We invite you to join us June 6 in Tacoma for a conference entitled "Re-Using Contaminated Land: Transactions & Technologies." The conference will address the legal and technical aspects of "brownfields" development. Gordon Thomas Honeywell is proud to be a premiere sponsor of the conference. The agenda and other information is available here.
Recently in land use Category
In another troubling example of growing local opposition to renewable energy development, the Whatcom County Council has adopted a new ordinance that restricts large wind generators (above 50 kW capacity) to County lands zoned for heavy-impact industrial uses. Because the County's best wind resources are located along windy ridges, rather than in low-elevation industrial areas, the ordinance effectively bans new utility-scale wind power development in Whatcom County.
The ordinance is the product of a lengthy public process in Whatcom County, initiated by neighbors' reactions against a 2010 proposal to build a community-owned wind turbine on Squalicum Mountain. The new ordinance replaces a 2008 ordinance that allowed construction of wind turbines across much of the County. The new ordinance is part of a disturbing trend of organized opposition to renewable energy development, at least some of which appears to be funded by the fossil fuel industry.
Just When You Thought It Was Safe To Go Near The Wires: Washington Supreme Court Accepts Review of EMF Damages Case
Many in the electric utility industry thought that the threat of liability arising from human exposure to Electromagnetic Fields ("EMF") had been put to rest years ago. The Washington Supreme Court, however, recently accepted review of a case that will decide whether lawsuits claiming damages from EMF exposure will be entertained in Washington courts despite the nearly unanimous rejection of such suits in other states. Because EMF is associated with almost all electric equipment, the case has potentially enormous consequences for Washington's electric utilities, as well as other industries that use electric or electronic equipment in almost any form, ranging from housing to telecommunications. Because the Court has accepted review of the plaintiffs' claims of inverse condemnation based on EMF exposure on their properties, the case also has serious implications for cities, counties, and other government agencies that may become involved land use decisions allowing the construction of substations, distribution and transmission lines, and other electric utility infrastructure.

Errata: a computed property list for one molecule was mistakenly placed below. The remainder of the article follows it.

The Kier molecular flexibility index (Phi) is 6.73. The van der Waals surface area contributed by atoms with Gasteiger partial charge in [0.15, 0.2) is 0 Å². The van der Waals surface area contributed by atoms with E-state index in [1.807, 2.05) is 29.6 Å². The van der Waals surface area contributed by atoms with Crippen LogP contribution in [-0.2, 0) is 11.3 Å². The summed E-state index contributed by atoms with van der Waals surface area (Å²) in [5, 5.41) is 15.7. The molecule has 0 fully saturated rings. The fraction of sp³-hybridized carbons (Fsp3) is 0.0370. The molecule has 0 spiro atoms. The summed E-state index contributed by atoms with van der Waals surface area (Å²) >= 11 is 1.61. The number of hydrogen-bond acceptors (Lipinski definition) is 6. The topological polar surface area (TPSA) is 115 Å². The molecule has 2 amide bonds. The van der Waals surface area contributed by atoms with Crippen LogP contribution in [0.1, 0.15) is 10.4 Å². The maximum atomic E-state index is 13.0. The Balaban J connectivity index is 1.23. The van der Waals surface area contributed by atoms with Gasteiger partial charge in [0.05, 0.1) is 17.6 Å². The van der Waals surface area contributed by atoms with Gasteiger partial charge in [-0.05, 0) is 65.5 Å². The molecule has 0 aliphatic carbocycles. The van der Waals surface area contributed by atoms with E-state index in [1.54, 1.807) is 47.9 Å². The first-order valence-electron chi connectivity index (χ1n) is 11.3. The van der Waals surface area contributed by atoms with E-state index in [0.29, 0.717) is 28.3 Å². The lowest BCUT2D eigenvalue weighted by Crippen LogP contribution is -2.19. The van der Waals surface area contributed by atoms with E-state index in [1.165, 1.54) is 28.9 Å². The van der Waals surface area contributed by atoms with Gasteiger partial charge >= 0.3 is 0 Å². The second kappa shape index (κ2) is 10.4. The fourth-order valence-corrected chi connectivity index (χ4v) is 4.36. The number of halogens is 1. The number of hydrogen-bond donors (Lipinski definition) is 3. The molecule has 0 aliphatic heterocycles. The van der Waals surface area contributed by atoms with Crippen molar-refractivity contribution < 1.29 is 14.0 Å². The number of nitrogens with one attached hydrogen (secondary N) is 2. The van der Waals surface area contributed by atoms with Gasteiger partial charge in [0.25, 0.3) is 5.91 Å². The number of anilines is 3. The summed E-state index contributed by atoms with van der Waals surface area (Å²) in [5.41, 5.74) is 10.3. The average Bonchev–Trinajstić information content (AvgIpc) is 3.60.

The case arises from construction of a new substation by Puget Sound Energy ("PSE") in a residential neighborhood of Kirkland, Washington. PSE requested, and Kirkland granted, relatively modest zoning variances to allow construction of the substation. The Plaintiffs, owners of property adjacent to the substation, then brought suit against PSE under theories of trespass and nuisance, claiming that a "reasonable fear" of EMF radiation from the substation caused reduction of their property values. Plaintiffs also sued the City of Kirkland claiming that Kirkland's approval of the zoning variances reduced their property value and therefore amounted to an inverse condemnation of their property.